I think my great-grandfather only ended up with the Grimsby Chums because he happened to have been called up into the Lincolnshire Regiment and the Chums needed fresh men in advance of the attack on Roeux.

Of course it's entirely possible that George Christopher Monckton is a distant, distant cousin of some sort. I've yet to trace the Monckton branch of my tree back beyond my 3xgreat grandfather.

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There's a William E Monckton MIC of the Royal Warwicks (34400) and then Manchesters (88313) with no indication that he's linked to Pattingham but given the geography may be worth investigating...

Do you know what the E stood for?

The alternative is that being an experienced policeman and following the considerable loss of policemen to recruitment, he may have been caught up in the attempt to stem the flow..


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I believe the E stands for Edward (which would make sense given the other male names in that part of the tree). His first son Leonard is born in Jul 1911 and his name is given as 'William Edward Monckton'.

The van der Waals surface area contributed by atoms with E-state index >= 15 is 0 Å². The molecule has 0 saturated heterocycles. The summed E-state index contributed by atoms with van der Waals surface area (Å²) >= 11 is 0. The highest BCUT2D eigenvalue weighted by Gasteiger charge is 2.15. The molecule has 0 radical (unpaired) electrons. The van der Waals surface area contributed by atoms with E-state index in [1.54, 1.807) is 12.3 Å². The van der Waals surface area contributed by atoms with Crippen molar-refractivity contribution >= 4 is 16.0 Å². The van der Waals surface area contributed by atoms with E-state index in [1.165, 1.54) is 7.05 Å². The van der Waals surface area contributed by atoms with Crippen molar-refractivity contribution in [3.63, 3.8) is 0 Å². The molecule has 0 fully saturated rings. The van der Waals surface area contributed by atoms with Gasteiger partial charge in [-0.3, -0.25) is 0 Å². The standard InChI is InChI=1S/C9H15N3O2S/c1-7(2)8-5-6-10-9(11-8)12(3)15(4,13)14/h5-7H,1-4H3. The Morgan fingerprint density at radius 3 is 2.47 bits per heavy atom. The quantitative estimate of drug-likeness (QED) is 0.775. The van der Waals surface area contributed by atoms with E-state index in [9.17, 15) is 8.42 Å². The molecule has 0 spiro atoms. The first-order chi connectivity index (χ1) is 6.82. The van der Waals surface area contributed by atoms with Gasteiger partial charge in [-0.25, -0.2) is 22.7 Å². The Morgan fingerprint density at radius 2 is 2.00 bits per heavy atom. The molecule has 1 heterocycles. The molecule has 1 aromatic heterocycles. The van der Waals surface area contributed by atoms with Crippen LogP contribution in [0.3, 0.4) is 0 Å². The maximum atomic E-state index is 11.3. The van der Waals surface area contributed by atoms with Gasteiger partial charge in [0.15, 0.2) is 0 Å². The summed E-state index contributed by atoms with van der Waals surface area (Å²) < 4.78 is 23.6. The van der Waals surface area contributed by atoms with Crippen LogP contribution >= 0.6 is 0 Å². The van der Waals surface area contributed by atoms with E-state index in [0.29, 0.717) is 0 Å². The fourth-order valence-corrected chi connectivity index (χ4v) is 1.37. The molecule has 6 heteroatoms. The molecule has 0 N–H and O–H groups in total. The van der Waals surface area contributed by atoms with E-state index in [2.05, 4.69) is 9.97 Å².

I'll definitely investigate this lead you've found. Although the MIC gives no link to Pattingham, the St Chad's war memorial does list someone else from Pattingham who died in the Royal Warwicks - Pte Christopher Sidney Miller (306418), KIA 7-9-16 age 20, 2/8th Battalion, so it wasn't unheard of for Pattingham men to be in the Warwicks.

Can you give me any background on the tension between the police force and military recruitment? I've not heard much about this before.

Thanks for all your help. :)

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I haven't any specific source about the police but I recall that the volunteering of policemen (including ex-service and reservists) caused alarming shortages in parts of the country, so much so that the authorities had to not only enlist "specials" but also counter the assumption that once the war was over ("by Christmas") they could all have their old jobs back. Whether the assumption was a guarentee at some point I don't know.

If I find anything to support this I'll let you know!